I am responsible for you, Jesus said, His voice full of quiet certainty.

I woke up this morning and remembered with warmth: Jesus. He's here; the Author of my life, the Lover of my soul.

He was behind me, holding me in His arms. As you are, Jesus said to me, drawing my mind back to the lesson of the day before.

Another words, the day does not have to be dramatic or awesome or have some great task. I do not have to be perfect. The day can be miserable, restless, empty, and that is okay. It is okay to acknowledge the way that I am feeling- to be as I am. It doesn't impact His ability or His purpose or His resource.

In fact, He wants me to be as I am. Jesus prefers me to be honestly weak, instead of desperately, by the skin of my teeth, strong.

The task, or the gift I can choose to receive, or the opportunity I can choose to take, however you want to think about it, is to give myself, more and more deeply and more and more honestly, over to Jesus.

Visible or re-occuring weakeness is just that- a greater opportunity for intimacy with God.

Will you trust Me with even this? He asks, so tenderly. Will you lean into Me, even as you are? Even now?

So I leaned back into Jesus, feeling relieved and free of that burden of making the day mean something, whatever that means.

That was the lesson He wanted me to learn through the pain. It was not to prove how strong I had grown.

It was the opposite. It was to throw my weakness into clearer perspective, so I could give myself away to Him even more, trust Him even more deeply- with all those fragile, broken pieces, the bleeding skin, the raw emotion.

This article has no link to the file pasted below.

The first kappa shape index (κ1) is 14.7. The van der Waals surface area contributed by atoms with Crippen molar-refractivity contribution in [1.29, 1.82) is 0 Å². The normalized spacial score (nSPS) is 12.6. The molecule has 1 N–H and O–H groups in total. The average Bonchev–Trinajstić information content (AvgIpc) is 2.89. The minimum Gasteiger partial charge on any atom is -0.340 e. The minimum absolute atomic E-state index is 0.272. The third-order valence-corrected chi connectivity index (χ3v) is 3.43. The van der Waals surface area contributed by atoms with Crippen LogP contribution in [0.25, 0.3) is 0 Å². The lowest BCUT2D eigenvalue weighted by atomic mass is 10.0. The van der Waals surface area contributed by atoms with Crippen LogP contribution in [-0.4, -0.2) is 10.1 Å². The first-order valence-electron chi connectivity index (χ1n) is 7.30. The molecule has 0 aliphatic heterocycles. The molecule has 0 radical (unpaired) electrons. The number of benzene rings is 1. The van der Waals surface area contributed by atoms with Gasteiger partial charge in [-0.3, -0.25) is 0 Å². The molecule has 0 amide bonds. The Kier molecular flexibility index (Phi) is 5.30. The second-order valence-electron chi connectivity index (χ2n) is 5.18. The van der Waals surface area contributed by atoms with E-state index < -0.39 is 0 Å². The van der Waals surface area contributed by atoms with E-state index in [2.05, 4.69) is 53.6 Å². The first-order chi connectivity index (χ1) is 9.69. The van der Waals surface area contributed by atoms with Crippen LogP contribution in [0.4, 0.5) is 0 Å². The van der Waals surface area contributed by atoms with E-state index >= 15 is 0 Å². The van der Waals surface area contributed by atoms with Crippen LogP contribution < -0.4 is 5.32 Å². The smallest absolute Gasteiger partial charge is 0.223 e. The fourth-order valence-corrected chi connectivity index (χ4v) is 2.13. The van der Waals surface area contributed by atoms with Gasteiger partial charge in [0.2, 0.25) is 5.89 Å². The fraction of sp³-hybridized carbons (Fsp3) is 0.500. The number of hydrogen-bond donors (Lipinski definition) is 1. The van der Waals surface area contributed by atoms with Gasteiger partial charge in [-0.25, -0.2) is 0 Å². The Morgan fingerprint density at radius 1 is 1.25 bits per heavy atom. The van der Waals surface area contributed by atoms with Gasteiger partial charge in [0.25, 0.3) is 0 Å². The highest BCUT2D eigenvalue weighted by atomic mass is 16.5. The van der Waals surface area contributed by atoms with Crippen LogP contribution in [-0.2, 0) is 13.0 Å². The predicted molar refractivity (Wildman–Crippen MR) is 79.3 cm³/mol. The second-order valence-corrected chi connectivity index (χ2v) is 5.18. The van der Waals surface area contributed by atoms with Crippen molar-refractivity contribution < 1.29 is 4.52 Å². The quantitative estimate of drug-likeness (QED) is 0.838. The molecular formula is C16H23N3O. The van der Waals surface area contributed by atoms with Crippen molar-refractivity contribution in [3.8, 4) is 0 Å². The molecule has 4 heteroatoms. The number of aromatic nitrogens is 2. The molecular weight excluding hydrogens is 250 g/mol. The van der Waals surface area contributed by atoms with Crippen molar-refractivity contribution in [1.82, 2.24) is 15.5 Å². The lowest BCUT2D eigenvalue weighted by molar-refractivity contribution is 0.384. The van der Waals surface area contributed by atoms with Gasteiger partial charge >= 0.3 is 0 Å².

And this is what I read on my calendar for today:

"Now I can rest again, for the Lord has been so good to me. He has saved me from death, my eyes from tears, my feet from stumbling. And so I walk in the Lord's presence as I live here on earth!" (Psalm 116:7-9 NLT)

May 5, 2012 Unpublished

Just so you know, I do not wake up every single morning with this awesome, apropos verse on my flip calendar.

A couple weeks back, I turned the page and read this:

"Those who love Your law have great peace and do not stumble." (Psalm 119:165 NLT)

I groaned.

If you are not familiar with the 119th Psalm, it is massive. When I was first re-read the Scriptures and stumbled over this, it was dizzying. It's just verse after verse after verse glorifying the Law.

Horror gripped me. Every lesson about grace and love and the work of Jesus fled from my mind and the terror of my childhood religion returned in full force, because surely following every single law perfectly was right, was required. (We followed much of the Old Testament law- for example, we did not eat food that was listed as unclean- believing this was our purpose and high calling.) How else to understand this psalm?

"What am I supposed to do with this?" I asked Jesus, in desperation.

I fulfilled the law, Jesus replied. You can put My name there instead.

I tried that, and wow.

Here's a small example of what it can sound like, that way:

"Blessed are the undefiled in Jesus,
Who walk in the Christ of the Lord!
Blessed are those who keep Jesus,

Who seek Him with the whole heart!